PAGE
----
By Andrea Cordle
Pizzuti has a vision for the Town Center.
Representatives from the Pizzuti Company offered up that vision to Grove City Council during an Aug. 26 special meeting.
James Russell, Pizzuti chief operating officer, said the goal is to attract young professionals and empty nesters to downtown Grove City. He sees a Town Center bustling with activity – a place people will live, shop, work and just hang out.
“We are really trying to create the Grove City brand,” said Russell.
The plan presented to council, and the public, includes repositioning City Hall and using that building to house at least one restaurant, along with retail and office space.
According to Shannon Hamons, the Pizzuti Columbus region vice president, two restaurateurs have already expressed an interest in moving into Grove City if the redevelopment plan gets the green light.
Behind where the current City Hall is located, would be an open space, with a water feature. Adjacent to that, would be an apartment complex geared toward the young professional.
Russell said the complex would include 72 one-bedroom units and 48 two-bedroom units.
“We don’t want another suburban apartment complex,” said Russell. “We want something unique to Grove City.”
The plan adds pedestrian connectivity, so all this would be easy walking distance to the new library. The bigger picture plan includes pedestrian access from all these points, over to the Beulah Park property, which is owned by Penn National.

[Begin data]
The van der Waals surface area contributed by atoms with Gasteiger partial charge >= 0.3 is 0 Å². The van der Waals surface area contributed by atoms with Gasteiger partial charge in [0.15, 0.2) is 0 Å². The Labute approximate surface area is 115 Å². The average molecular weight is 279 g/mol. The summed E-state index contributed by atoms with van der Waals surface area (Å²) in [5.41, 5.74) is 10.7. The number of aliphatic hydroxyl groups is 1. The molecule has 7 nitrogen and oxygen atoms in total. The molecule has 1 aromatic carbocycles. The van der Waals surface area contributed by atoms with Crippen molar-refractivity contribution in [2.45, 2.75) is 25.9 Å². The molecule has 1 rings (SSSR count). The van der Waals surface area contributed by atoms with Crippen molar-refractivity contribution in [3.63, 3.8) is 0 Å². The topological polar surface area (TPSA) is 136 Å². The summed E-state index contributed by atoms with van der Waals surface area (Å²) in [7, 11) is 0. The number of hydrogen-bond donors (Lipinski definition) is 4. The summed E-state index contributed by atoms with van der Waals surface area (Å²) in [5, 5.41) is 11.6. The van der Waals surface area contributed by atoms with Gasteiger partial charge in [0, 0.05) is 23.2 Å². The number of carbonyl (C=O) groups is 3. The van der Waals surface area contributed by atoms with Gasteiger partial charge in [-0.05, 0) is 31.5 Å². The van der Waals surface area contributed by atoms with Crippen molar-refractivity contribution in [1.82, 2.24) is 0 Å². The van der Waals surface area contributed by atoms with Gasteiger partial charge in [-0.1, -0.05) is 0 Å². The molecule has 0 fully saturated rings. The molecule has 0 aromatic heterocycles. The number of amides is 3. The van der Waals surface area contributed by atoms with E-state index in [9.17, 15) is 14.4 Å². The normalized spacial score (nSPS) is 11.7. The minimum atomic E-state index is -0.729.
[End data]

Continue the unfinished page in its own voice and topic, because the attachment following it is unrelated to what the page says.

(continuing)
“Other communities would die to have a space like Beulah located right by the Town Center,” said Russell. “Folks will want to be here.”
The Pizzuti representatives want council to approve a resolution supporting the redevelopment concept. Once they get the support from city officials, they can begin working on the development plan.
City leaders supported the idea.
Grove City Mayor Richard “Ike” Stage said he is pleased with the new vision. He said this is a $14 million project in private investment.
“I’ll take it any day,” said Stage.
Councilwoman Melissa Albright said big development projects have happened along Stringtown Road and near State Route 665.
“It’s time for the downtown to have that great project,” she said.
Council president Ted Berry said the project is exciting and the Town Center needs that diversification.
But one council member had mixed feelings on the proposal.
Steve Bennett said it is difficult to believe that the 20 or 30-something crowd would pay around $1,000 a month in rent to live in a studio apartment. He said the plan seemed premature.
“It’s not everything for everybody,” said Bennett.
The councilman said there are many unanswered questions, like how much will this project cost the city.
According to Berry, council is expected to see a resolution of support for the redevelopment concept on the agenda at the next council meeting, Sept. 3.
Once council votes on and approves the concept, Pizzuti could start work on the specifics of the project, including cost, parking and construction.